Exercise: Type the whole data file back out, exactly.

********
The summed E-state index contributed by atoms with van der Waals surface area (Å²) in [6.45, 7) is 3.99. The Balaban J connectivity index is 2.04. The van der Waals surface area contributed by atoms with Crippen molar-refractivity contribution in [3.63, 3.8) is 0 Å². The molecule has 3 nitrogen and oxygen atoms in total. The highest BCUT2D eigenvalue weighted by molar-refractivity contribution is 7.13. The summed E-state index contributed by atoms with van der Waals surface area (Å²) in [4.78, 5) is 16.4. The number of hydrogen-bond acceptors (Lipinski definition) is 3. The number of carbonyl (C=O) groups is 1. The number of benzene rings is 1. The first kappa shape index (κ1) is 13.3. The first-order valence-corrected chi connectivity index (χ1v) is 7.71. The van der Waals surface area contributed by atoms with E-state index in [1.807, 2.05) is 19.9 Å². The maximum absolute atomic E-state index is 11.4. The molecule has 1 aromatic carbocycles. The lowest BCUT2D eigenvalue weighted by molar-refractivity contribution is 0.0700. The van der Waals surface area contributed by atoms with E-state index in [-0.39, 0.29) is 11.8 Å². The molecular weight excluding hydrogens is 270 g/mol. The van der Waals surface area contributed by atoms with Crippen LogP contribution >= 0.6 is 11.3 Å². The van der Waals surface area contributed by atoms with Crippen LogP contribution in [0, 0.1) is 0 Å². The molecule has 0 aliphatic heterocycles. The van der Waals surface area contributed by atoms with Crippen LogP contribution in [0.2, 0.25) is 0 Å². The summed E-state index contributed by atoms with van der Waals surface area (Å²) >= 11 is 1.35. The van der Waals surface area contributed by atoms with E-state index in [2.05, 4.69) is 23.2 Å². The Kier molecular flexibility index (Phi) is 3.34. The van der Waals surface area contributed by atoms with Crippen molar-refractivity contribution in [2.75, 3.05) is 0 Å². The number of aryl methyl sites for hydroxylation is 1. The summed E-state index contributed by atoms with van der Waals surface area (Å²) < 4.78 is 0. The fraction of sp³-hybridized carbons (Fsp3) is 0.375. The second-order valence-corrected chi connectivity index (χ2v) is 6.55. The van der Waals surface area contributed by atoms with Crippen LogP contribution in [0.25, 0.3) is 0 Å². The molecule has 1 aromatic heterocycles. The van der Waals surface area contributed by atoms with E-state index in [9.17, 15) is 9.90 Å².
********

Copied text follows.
The summed E-state index contributed by atoms with van der Waals surface area (Å²) in [6.45, 7) is 3.99. The Balaban J connectivity index is 2.04. The van der Waals surface area contributed by atoms with Crippen molar-refractivity contribution in [3.63, 3.8) is 0 Å². The molecule has 3 nitrogen and oxygen atoms in total. The highest BCUT2D eigenvalue weighted by molar-refractivity contribution is 7.13. The summed E-state index contributed by atoms with van der Waals surface area (Å²) in [4.78, 5) is 16.4. The number of hydrogen-bond acceptors (Lipinski definition) is 3. The number of carbonyl (C=O) groups is 1. The number of benzene rings is 1. The first kappa shape index (κ1) is 13.3. The first-order valence-corrected chi connectivity index (χ1v) is 7.71. The van der Waals surface area contributed by atoms with E-state index in [1.807, 2.05) is 19.9 Å². The maximum absolute atomic E-state index is 11.4. The molecule has 1 aromatic carbocycles. The lowest BCUT2D eigenvalue weighted by molar-refractivity contribution is 0.0700. The van der Waals surface area contributed by atoms with E-state index in [-0.39, 0.29) is 11.8 Å². The molecular weight excluding hydrogens is 270 g/mol. The van der Waals surface area contributed by atoms with Crippen LogP contribution >= 0.6 is 11.3 Å². The van der Waals surface area contributed by atoms with Crippen LogP contribution in [0, 0.1) is 0 Å². The molecule has 0 aliphatic heterocycles. The van der Waals surface area contributed by atoms with Crippen LogP contribution in [0.2, 0.25) is 0 Å². The summed E-state index contributed by atoms with van der Waals surface area (Å²) >= 11 is 1.35. The van der Waals surface area contributed by atoms with E-state index in [2.05, 4.69) is 23.2 Å². The Kier molecular flexibility index (Phi) is 3.34. The van der Waals surface area contributed by atoms with Crippen molar-refractivity contribution in [2.75, 3.05) is 0 Å². The number of aryl methyl sites for hydroxylation is 1. The summed E-state index contributed by atoms with van der Waals surface area (Å²) < 4.78 is 0. The fraction of sp³-hybridized carbons (Fsp3) is 0.375. The second-order valence-corrected chi connectivity index (χ2v) is 6.55. The van der Waals surface area contributed by atoms with Crippen LogP contribution in [0.25, 0.3) is 0 Å². The molecule has 1 aromatic heterocycles. The van der Waals surface area contributed by atoms with E-state index in [9.17, 15) is 9.90 Å².